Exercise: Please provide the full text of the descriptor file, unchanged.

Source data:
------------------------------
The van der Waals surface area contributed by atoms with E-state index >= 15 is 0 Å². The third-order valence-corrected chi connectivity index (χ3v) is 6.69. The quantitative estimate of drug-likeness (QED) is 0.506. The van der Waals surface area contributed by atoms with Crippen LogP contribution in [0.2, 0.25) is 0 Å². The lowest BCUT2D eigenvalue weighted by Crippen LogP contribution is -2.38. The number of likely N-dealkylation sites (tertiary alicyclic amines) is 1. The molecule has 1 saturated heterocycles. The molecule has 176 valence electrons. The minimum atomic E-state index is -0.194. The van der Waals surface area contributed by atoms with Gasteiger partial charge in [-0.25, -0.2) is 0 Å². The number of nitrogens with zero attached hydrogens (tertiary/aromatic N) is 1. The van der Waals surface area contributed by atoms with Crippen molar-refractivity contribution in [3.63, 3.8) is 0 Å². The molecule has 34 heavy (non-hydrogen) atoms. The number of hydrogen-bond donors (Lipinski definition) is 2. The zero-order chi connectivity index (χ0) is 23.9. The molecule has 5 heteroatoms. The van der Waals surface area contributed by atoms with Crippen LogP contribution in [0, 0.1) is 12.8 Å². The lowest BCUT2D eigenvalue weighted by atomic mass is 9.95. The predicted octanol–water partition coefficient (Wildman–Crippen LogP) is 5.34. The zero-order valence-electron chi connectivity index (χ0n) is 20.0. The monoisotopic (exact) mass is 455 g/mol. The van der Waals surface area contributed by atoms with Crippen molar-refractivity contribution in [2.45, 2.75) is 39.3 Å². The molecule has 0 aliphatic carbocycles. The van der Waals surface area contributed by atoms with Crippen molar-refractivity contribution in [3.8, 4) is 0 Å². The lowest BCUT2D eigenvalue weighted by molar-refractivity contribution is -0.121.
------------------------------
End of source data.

The van der Waals surface area contributed by atoms with E-state index >= 15 is 0 Å². The third-order valence-corrected chi connectivity index (χ3v) is 6.69. The quantitative estimate of drug-likeness (QED) is 0.506. The van der Waals surface area contributed by atoms with Crippen LogP contribution in [0.2, 0.25) is 0 Å². The lowest BCUT2D eigenvalue weighted by Crippen LogP contribution is -2.38. The number of likely N-dealkylation sites (tertiary alicyclic amines) is 1. The molecule has 1 saturated heterocycles. The molecule has 176 valence electrons. The minimum atomic E-state index is -0.194. The van der Waals surface area contributed by atoms with Gasteiger partial charge in [-0.25, -0.2) is 0 Å². The number of nitrogens with zero attached hydrogens (tertiary/aromatic N) is 1. The van der Waals surface area contributed by atoms with Crippen molar-refractivity contribution in [3.63, 3.8) is 0 Å². The molecule has 34 heavy (non-hydrogen) atoms. The number of hydrogen-bond donors (Lipinski definition) is 2. The zero-order chi connectivity index (χ0) is 23.9. The molecule has 5 heteroatoms. The van der Waals surface area contributed by atoms with Crippen LogP contribution in [0, 0.1) is 12.8 Å². The lowest BCUT2D eigenvalue weighted by atomic mass is 9.95. The predicted octanol–water partition coefficient (Wildman–Crippen LogP) is 5.34. The zero-order valence-electron chi connectivity index (χ0n) is 20.0. The monoisotopic (exact) mass is 455 g/mol. The van der Waals surface area contributed by atoms with Crippen molar-refractivity contribution in [2.45, 2.75) is 39.3 Å². The molecule has 0 aliphatic carbocycles. The van der Waals surface area contributed by atoms with Crippen molar-refractivity contribution in [3.8, 4) is 0 Å². The lowest BCUT2D eigenvalue weighted by molar-refractivity contribution is -0.121.